The AA-DD model was developed to describe the interrelationships of macroeconomic variables within an open economy. Since some of these macroeconomic variables are controlled by the government, we can use the model to understand the likely effects of government policy changes. The main levers the government controls are monetary policy (changes in the money supply), fiscal policy (changes in the government budget), and exchange rate policy (setting the fixed exchange rate value). In this chapter, the AA-DD model is applied to understand government policy effects in the context of a fixed exchange rate system. In Chapter 21 "Policy Effects with Floating Exchange Rates", we considered these same government policies in the context of a floating exchange rate system. In Chapter 24 "Fixed versus Floating Exchange Rates", we’ll compare fixed and floating exchange rate systems and discuss the pros and cons of each system.

It is important to recognize that these results are what “would” happen under the full set of assumptions that describe the AA-DD model. These effects may or may not happen in reality. Nevertheless, the model surely captures some of the simple cause-and-effect relationships and therefore helps us to understand the broader implications of policy changes. Thus even if in reality many more elements (not described in the model) may act to influence the key endogenous variables, the AA-DD model at least gives a more complete picture of some of the expected tendencies.

Key Takeaways

  • The main objective of the AA-DD model is to assess the effects of monetary, fiscal, and exchange rate policy changes.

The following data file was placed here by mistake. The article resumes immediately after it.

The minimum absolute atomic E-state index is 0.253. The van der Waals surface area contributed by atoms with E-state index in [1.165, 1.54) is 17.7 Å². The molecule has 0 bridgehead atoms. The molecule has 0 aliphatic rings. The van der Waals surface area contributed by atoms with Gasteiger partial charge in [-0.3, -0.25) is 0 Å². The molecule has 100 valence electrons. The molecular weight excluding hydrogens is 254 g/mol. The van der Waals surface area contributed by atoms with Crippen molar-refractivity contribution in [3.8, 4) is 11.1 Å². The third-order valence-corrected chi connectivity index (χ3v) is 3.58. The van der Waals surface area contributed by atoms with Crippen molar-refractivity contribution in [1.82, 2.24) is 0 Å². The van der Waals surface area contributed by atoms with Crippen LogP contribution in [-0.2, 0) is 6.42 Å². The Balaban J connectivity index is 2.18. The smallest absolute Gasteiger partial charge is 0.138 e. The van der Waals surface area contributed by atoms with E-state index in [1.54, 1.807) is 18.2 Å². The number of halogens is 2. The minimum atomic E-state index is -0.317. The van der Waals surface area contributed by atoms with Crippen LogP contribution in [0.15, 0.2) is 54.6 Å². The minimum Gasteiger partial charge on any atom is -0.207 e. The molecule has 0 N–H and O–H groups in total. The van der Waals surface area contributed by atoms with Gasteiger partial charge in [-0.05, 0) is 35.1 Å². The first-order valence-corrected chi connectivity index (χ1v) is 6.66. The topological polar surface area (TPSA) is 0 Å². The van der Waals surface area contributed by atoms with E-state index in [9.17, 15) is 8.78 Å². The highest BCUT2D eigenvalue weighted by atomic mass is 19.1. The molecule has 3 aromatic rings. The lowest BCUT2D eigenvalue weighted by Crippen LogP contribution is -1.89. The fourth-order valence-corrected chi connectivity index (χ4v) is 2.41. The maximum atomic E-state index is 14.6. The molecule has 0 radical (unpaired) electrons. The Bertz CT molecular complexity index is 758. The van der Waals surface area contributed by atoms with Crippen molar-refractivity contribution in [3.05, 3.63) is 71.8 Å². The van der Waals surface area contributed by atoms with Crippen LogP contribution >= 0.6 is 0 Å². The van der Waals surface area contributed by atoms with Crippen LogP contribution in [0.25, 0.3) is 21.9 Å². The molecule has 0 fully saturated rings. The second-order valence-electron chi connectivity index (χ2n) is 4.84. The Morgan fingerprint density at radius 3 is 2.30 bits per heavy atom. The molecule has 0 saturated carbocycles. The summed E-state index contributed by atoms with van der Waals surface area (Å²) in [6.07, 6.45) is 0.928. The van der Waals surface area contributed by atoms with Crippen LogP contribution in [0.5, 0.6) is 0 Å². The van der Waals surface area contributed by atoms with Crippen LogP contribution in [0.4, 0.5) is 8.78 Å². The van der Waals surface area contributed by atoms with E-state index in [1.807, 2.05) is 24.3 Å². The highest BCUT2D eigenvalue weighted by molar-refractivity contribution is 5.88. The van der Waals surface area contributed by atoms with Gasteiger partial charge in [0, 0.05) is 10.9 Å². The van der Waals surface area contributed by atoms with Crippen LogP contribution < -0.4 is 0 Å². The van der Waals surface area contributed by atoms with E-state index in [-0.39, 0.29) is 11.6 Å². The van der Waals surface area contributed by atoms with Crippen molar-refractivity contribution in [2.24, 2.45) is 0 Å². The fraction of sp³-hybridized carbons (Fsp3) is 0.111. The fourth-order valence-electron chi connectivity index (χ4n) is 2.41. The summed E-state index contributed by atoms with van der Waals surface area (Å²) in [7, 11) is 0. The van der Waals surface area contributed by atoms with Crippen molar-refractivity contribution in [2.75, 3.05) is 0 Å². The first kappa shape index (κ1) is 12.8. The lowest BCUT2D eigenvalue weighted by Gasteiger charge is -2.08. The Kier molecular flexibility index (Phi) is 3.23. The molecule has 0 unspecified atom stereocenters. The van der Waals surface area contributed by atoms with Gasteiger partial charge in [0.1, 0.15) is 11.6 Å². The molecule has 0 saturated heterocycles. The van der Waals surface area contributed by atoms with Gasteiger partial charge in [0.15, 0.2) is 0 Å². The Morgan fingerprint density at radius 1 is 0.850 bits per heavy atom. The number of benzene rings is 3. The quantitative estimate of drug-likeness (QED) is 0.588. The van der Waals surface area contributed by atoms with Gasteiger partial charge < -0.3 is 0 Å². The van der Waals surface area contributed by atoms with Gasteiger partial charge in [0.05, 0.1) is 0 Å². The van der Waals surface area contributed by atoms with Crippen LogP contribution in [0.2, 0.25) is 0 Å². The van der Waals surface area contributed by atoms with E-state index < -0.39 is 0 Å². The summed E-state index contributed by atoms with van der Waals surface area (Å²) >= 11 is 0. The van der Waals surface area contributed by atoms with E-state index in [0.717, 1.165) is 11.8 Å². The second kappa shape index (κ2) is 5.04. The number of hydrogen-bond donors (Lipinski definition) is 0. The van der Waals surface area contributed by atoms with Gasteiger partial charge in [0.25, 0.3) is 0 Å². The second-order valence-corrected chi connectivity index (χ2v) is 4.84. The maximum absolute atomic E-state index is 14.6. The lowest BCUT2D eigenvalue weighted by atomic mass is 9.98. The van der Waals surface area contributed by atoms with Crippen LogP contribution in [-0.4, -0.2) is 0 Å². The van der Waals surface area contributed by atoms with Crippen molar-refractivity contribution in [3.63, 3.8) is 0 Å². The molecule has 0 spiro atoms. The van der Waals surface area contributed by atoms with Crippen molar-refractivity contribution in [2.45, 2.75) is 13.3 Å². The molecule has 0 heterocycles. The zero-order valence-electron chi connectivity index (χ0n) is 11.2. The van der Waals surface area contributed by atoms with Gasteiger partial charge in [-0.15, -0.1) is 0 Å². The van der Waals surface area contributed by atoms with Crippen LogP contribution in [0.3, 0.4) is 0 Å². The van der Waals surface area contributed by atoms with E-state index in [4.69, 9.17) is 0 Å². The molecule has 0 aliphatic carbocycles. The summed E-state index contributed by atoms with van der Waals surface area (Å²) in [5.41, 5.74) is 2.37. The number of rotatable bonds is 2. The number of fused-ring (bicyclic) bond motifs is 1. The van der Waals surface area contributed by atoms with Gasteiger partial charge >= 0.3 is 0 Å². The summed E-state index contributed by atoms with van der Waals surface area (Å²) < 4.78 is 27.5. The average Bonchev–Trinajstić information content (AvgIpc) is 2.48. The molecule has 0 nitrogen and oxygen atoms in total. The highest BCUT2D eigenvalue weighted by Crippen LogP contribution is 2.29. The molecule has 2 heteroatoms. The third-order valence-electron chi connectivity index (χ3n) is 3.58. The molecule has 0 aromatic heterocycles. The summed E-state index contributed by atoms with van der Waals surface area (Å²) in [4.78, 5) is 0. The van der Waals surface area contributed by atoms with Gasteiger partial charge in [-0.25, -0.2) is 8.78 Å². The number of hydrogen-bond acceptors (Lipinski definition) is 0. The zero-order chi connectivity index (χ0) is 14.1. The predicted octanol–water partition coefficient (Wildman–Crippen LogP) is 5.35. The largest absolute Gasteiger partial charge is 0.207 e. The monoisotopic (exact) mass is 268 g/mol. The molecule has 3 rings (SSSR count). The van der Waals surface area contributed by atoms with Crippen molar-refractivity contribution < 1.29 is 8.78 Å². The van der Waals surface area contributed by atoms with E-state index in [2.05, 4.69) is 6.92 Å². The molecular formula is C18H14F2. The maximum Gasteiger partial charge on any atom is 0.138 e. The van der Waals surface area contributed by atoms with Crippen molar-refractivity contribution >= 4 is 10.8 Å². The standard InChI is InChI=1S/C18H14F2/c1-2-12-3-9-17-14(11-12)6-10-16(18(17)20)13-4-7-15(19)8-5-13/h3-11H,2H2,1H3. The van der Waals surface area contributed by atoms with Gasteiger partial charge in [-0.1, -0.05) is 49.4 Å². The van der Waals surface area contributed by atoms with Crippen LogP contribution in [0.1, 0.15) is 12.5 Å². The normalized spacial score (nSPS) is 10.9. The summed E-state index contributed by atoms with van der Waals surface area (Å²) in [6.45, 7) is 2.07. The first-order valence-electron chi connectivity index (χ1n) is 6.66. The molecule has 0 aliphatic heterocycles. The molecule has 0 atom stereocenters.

• It is important to recognize that these results are what “would” happen under the full set of assumptions that describes the AA-DD model; they may or may not accurately describe actual outcomes in actual economies.

Exercise

  1. Jeopardy Questions. As in the popular television game show, you are given an answer to a question and you must respond with the question. For example, if the answer is “a tax on imports,” then the correct question is “What is a tariff?”

    1. Of appreciation, depreciation, or no change, the effect of expansionary monetary policy on the domestic currency value under fixed exchange rates in the AA-DD model.
    2. Of increase, decrease, or no change, the effect of contractionary monetary policy on GNP under fixed exchange rates in the AA-DD model.
    3. Of increase, decrease, or no change, the effect of expansionary monetary policy on the current account deficit under fixed exchange rates in the AA-DD model.
    4. Of increase, decrease, or no change, the effect of contractionary monetary policy on the current account surplus under fixed exchange rates in the AA-DD model.
    5. Of appreciation, depreciation, or no change, the effect of expansionary fiscal policy on the domestic currency value under fixed exchange rates in the AA-DD model.
    6. Of increase, decrease, or no change, the effect of contractionary fiscal policy on GNP under fixed exchange rates in the AA-DD model.
    7. Of increase, decrease, or no change, the effect of expansionary fiscal policy on the current account deficit under fixed exchange rates in the AA-DD model.
    8. Of increase, decrease, or no change, the effect of a devaluation on GNP under fixed exchange rates in the AA-DD model.
    9. Of increase, decrease, or no change, the effect of a revaluation on the current account deficit under fixed exchange rates in the AA-DD model.
    10. The term used to describe a rapid purchase of foreign investments often spurred by the expectation of an imminent currency devaluation.
    11. The term used to describe the situation when a central bank runs persistent balance of payments deficits and is about to run out of foreign exchange reserves.